core

This one thing may delay you feeling "normal" again after baby.

After having a baby there is all the talk about getting back to normal.

What is normal really?

Why is it so important to get back to anyway?

After having two children and working with countless new moms I'm here to tell you,

You're never going to normal again, and it's okay!

Normal is over rated.

Normal can be boring.

You, mama, are anything but over rated and boring.

You are wonderfully unique!

Let's embrace your non-normalcy.

If what you seek; however is feeling connected and in control of your body after having your baby, then that is a WHOLE other story.

Pregnancy and birth can be a joyous, unpredictable, whirlwind of a time. Your body changes so much that it can be hard for your systems to keep up.

Leaving you feeling disconnected and out of control of basic functions, like holding in pee when you sneeze.

I get it if that is what you mean by normal.

Of course you want to feel in control of you body again.

And over the next year after baby is born your body will naturally find it's way through healing and for the most part you'll feel normal.

Unfortunately, this is not the case for every mom, for various reasons.

Birth injury, medical interventions, csection, episiotomy, epiderals, long labors and pushing, really quick labors, these different factors play a role in how long your body will heal.

Not to mention all your past injuries and habits.

But the one thing that I've seen as a common thread despite the type of birth, injuries etc is breastfeeding.

After delivery your estrogen levels plummet. Then remain low if you breastfeed.

Why does this matter?

Estrogen plays a large role is tissue function, especially in your nether regions.

Just think a mini menopause after delivery, dry, thin, weak, itchy vagina (though really your vulva but you get the idea).

When this happens the pelvic floor doesn't function 100%.

And this can last the whole time you breastfeed.

I experienced it with my daughter. I breastfeed for 2 years, about 3-4 months after stopping, I felt like a different woman.

Now, I'm not telling you to stop breastfeeding, heck my little guy is nurse sleeping as I type. Only you and your baby can set the timeline.

But be aware that some of what you are experiencing with pelvic floor dysfunction or how your feeling may be partially due to low estrogen from breastfeeding.

Once I tell my patients this I usually see a wave of relief. That no you aren't crazy, yes you're doing everything you can do to mitigate the symptoms your having.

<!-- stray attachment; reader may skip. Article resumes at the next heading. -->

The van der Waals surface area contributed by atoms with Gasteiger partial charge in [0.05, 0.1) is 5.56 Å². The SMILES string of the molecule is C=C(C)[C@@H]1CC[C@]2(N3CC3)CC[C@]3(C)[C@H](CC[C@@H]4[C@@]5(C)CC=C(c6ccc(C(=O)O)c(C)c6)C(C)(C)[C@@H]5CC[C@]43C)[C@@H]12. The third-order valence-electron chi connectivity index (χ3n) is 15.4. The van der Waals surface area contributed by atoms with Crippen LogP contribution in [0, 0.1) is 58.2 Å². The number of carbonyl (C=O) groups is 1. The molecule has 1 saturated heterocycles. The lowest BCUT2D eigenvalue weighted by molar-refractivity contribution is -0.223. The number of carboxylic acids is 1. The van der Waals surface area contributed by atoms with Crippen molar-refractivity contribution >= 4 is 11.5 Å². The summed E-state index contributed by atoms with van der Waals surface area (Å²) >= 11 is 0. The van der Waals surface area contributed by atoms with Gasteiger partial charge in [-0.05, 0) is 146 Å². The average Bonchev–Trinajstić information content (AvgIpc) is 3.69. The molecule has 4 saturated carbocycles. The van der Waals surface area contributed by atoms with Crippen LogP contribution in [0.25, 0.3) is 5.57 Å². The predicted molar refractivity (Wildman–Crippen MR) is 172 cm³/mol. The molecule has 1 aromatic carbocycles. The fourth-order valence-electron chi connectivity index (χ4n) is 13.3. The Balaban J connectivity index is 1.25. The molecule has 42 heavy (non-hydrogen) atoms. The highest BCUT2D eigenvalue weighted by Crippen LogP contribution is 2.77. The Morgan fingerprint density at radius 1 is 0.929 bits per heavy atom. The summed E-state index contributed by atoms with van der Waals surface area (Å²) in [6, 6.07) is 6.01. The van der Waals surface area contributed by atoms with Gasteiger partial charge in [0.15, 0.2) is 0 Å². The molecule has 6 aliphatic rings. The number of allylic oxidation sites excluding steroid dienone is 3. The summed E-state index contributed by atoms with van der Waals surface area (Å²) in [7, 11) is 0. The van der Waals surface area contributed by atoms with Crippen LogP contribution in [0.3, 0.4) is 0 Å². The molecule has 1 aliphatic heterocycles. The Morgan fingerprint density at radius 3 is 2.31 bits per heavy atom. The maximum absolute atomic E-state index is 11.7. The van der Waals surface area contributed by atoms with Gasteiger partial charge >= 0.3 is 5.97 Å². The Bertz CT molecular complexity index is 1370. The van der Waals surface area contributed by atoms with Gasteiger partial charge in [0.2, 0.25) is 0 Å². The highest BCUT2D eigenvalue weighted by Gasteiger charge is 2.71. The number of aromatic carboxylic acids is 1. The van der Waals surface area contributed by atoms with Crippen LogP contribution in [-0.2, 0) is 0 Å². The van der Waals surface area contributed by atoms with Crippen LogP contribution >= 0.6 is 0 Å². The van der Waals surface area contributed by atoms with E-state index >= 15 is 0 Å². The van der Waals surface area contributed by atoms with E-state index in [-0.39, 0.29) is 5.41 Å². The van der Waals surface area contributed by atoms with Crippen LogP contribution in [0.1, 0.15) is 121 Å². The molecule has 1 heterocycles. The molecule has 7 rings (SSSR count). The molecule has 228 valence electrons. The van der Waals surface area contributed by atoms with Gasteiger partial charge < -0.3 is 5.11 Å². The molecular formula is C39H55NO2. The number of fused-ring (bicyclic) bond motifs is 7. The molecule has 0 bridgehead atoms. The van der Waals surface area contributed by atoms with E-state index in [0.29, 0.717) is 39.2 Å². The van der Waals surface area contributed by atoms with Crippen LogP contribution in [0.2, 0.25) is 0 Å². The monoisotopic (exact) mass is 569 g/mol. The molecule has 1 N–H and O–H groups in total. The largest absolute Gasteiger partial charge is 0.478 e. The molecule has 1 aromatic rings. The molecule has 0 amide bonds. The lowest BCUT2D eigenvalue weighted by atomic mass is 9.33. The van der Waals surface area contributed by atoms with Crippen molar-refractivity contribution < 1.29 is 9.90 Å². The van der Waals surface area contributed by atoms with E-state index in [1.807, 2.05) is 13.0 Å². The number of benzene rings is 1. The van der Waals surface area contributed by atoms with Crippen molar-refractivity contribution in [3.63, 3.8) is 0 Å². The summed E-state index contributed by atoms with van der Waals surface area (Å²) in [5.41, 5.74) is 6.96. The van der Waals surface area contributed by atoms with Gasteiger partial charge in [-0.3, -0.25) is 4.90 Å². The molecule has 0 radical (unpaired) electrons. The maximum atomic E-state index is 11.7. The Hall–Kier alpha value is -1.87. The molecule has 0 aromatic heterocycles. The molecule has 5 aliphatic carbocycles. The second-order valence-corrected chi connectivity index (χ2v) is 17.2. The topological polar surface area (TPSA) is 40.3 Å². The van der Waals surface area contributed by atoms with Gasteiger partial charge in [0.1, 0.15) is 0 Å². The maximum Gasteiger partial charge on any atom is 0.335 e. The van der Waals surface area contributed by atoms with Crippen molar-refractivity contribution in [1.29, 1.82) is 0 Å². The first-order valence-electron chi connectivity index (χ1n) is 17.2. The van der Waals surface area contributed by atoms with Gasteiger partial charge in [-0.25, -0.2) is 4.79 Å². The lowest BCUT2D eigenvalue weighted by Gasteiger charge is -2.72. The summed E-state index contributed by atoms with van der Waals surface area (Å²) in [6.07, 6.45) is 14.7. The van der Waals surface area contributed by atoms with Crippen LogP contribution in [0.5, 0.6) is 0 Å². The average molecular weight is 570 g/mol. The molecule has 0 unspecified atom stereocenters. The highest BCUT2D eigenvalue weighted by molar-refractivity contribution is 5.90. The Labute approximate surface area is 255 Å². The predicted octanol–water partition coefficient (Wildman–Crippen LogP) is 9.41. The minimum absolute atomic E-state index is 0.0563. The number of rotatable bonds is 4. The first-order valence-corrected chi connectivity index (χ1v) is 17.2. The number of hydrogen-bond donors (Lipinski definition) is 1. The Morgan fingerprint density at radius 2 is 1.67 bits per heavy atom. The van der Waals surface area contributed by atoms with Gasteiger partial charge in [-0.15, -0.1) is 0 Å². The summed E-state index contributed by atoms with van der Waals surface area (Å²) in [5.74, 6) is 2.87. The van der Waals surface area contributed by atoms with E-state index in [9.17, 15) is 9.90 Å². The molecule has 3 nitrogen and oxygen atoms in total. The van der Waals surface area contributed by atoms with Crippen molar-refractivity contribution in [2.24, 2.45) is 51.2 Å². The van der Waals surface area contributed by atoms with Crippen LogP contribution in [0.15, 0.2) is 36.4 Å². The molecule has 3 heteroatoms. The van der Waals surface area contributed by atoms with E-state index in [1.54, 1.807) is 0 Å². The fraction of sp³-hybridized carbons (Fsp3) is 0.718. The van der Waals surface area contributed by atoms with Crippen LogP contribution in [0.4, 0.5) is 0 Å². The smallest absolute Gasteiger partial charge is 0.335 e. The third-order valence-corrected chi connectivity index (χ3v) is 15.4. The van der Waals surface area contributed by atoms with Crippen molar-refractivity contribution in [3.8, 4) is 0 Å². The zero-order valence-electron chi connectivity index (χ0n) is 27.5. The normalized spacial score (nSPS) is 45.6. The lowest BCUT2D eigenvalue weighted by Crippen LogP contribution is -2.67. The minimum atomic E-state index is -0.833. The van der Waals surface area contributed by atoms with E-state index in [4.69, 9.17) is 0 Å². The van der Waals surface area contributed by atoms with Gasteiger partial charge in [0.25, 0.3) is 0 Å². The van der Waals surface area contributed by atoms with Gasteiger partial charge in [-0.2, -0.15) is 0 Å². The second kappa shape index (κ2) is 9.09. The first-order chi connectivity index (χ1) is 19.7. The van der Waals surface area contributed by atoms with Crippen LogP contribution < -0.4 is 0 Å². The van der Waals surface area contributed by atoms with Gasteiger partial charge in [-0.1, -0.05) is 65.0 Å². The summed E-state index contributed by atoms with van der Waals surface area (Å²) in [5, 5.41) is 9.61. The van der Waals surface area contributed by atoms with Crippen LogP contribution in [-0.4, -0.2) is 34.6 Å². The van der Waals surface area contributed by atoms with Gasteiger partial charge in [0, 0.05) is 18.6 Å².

So I ask again, what is normal? Do you really want to be normal or just in control again of your body?

If you want help finding your normal reach out to me by setting up a free consult call. We'll figure out your next step together!

Reconnect to your Body like a Baby

As my son becomes more active and works really hard to crawl [forward] I can see how similar movement patterns in babies are like those I use with my moms.

Most of us can picture the stages of gross motor development in infants. They start off as blobs not able to move much and when they do move they expend a tremendous amount of energy. Gradually being able to pick up their head, lift their arms and legs while on their back, push up while on their belly, roll, and so on.

There are similar movement patterns that we look for in all babies, but how they achieve those goals and how long it takes them may be slightly different for each baby.

Typically they can't move on to the next skill until they've mastered the one before. And even when the skill has been mastered, they may relapse a little when they are working on the next skill.

Babies have very little core strength to start with and need to build it up through movements that start in positions where gravity has no influence on their core. These positions are on their back, stomach and side.

Then they are able to gradually work into a sitting position. Then kneeling, hands and knees, and eventually standing. Standing takes the most amount of effort to stabilize the body against gravity before they start to move in a standing position. Even in each position babies pause to find stability and balance...like rocking on hands and knees before crawling.

There is a reason why babies work through different stages to find and build core strength. They have to create stability in the trunk before they gain mobility in the limbs. The further away an object from their center of gravity the harder it is to control. Think lever arms from physics - even a light object can feel heavy is you hold it away from your body.

Remember when you were a kid on a see-saw (teeter-tauter) and if you were evenly balanced with the opposite kid you would either have to had another kid which ever side was lighter or the heavier kid could move closer to the center.

We are hard wired to work on being stable around our center of gravity [belly button/low back area] then work outward.

This is why when your core is weak after having a baby reconnecting to your core LIKE a baby makes the most sense.

Finding balance through very little movement in positions that don't require work against gravity and working to more dynamic movement that require work against gravity.

The big difference between your body and baby is your body as the influence of years of other habits and patterns intertwined into the weak core. Tight muscles, poor posture, joint position, injured tissue [scarring], uncoordinated muscles etc.

These all influence how your body will reconnect.

So simply doing "core" exercises on your back may not be enough.

Recognizing the influencers, using props and modifying the movements to reduce the effect they have on your body, then working through the natural progression of movement will help you achieve the most connection to your core.

And just like your baby, it will take you time, you may relapse a little on a past movement when you move on the next step, you may get frustrated when you can't do what your mind is telling you to do and you'll be super excited when you do achieve your goal.

You may THINK lying on your back and doing breathing exercises or arm raises are super easy. But when you have to incorporate your alignment, good posture, stability and breath, it's not so easy at first.

So when you resume core exercise after having a baby, think of it this way, simple to complex movements are the way to go.

This is how I work with my clients and how the way I progress the core exercises in my almost complete 4th Trimester program in Expecting Pelvic Fitness.